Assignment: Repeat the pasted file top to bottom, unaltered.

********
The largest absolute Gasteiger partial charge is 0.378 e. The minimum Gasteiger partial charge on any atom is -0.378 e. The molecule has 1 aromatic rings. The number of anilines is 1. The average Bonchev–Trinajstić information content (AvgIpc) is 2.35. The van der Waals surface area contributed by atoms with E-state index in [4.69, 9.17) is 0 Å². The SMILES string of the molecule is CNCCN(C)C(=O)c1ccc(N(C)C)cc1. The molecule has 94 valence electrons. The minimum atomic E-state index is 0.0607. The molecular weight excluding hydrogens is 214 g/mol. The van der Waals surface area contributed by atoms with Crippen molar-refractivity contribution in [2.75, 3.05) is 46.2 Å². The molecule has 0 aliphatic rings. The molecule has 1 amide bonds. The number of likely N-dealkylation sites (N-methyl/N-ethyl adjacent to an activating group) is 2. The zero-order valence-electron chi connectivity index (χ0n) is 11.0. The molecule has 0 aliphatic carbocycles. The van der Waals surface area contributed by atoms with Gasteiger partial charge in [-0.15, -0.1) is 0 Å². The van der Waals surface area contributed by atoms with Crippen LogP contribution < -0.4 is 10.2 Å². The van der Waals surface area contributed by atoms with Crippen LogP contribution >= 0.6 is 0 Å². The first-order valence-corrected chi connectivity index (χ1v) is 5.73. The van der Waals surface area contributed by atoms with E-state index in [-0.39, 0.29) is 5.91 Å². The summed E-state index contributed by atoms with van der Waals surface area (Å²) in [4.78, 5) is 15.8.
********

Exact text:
The largest absolute Gasteiger partial charge is 0.378 e. The minimum Gasteiger partial charge on any atom is -0.378 e. The molecule has 1 aromatic rings. The number of anilines is 1. The average Bonchev–Trinajstić information content (AvgIpc) is 2.35. The van der Waals surface area contributed by atoms with E-state index in [4.69, 9.17) is 0 Å². The SMILES string of the molecule is CNCCN(C)C(=O)c1ccc(N(C)C)cc1. The molecule has 94 valence electrons. The minimum atomic E-state index is 0.0607. The molecular weight excluding hydrogens is 214 g/mol. The van der Waals surface area contributed by atoms with Crippen molar-refractivity contribution in [2.75, 3.05) is 46.2 Å². The molecule has 0 aliphatic rings. The molecule has 1 amide bonds. The number of likely N-dealkylation sites (N-methyl/N-ethyl adjacent to an activating group) is 2. The zero-order valence-electron chi connectivity index (χ0n) is 11.0. The molecule has 0 aliphatic carbocycles. The van der Waals surface area contributed by atoms with Gasteiger partial charge in [-0.15, -0.1) is 0 Å². The van der Waals surface area contributed by atoms with Crippen LogP contribution < -0.4 is 10.2 Å². The van der Waals surface area contributed by atoms with Crippen LogP contribution >= 0.6 is 0 Å². The first-order valence-corrected chi connectivity index (χ1v) is 5.73. The van der Waals surface area contributed by atoms with E-state index in [-0.39, 0.29) is 5.91 Å². The summed E-state index contributed by atoms with van der Waals surface area (Å²) in [4.78, 5) is 15.8.